WORCESTER, MA A retrovirus called HERV-H, which inserted itself into the human genome millions of years ago, may play an important role in pluripotent stem cells, according to a new study published in the journal Retrovirology by scientists at UMass Medical School. Pluripotent stem cells are capable of generating all tissue types, including blood cells, brain cells and heart cells. The discovery, which may help explain how these cells maintain a state of pluripotency and are able to differentiate into many types of cells, could have profound implications for therapies that would use pluripotent stem cells to treat a range of human diseases.
"What we've observed is that a group of endogenous retroviruses called HERV-H is extremely busy in human embryonic stem cells," said Jeremy Luban, MD, the David L. Freelander Memorial Professor in HIV/AIDS Research, professor of molecular medicine and lead author of the study. "In fact, HERV-H is one of the most abundantly expressed genes in pluripotent stem cells and it isn't found in any other cell types."
In the study, Dr. Luban and colleagues describe how RNA from the HERV-H sequence makes up as much as 2 percent of the total RNA found in pluripotent stem cells. The HERV-H sequence is controlled by the same factors that are used to reprogram skin cells into induced pluripotent stem (iPS) cells, a discovery that garnered the 2012 Nobel Prize in Physiology or Medicine. "In other words, HERV-H is a new marker for pluripotency in humans that has the potential to aid in the development of iPS cells and transform current stem cell technology," said Luban.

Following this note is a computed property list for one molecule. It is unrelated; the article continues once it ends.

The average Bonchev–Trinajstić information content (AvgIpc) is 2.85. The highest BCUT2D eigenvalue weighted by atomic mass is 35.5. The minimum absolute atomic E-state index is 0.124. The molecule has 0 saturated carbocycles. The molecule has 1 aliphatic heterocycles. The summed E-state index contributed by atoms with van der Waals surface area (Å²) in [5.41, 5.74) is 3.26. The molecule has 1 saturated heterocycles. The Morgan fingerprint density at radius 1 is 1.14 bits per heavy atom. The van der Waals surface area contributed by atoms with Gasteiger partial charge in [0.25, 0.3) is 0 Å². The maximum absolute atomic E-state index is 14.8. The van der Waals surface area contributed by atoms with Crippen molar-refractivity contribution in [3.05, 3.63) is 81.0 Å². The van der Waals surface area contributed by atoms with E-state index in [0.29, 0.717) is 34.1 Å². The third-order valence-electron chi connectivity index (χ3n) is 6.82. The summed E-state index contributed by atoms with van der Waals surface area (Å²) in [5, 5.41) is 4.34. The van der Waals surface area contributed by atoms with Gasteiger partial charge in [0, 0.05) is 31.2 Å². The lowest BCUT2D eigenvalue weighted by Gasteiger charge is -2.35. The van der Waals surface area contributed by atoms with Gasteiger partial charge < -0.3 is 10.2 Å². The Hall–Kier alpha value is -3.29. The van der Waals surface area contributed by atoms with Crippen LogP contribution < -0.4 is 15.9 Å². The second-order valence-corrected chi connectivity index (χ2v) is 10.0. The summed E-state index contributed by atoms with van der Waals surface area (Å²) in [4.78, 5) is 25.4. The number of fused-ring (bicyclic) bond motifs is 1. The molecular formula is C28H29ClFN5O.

When a retrovirus infects a cell, it inserts its own genes into the chromosomal DNA of the host cell. As a result, the host cell treats the viral genome as part of its own DNA sequence and begins making the proteins required to assemble new copies of the virus. And because the retrovirus is now part of the host cell's genome, when the cell
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University of Massachusetts Medical School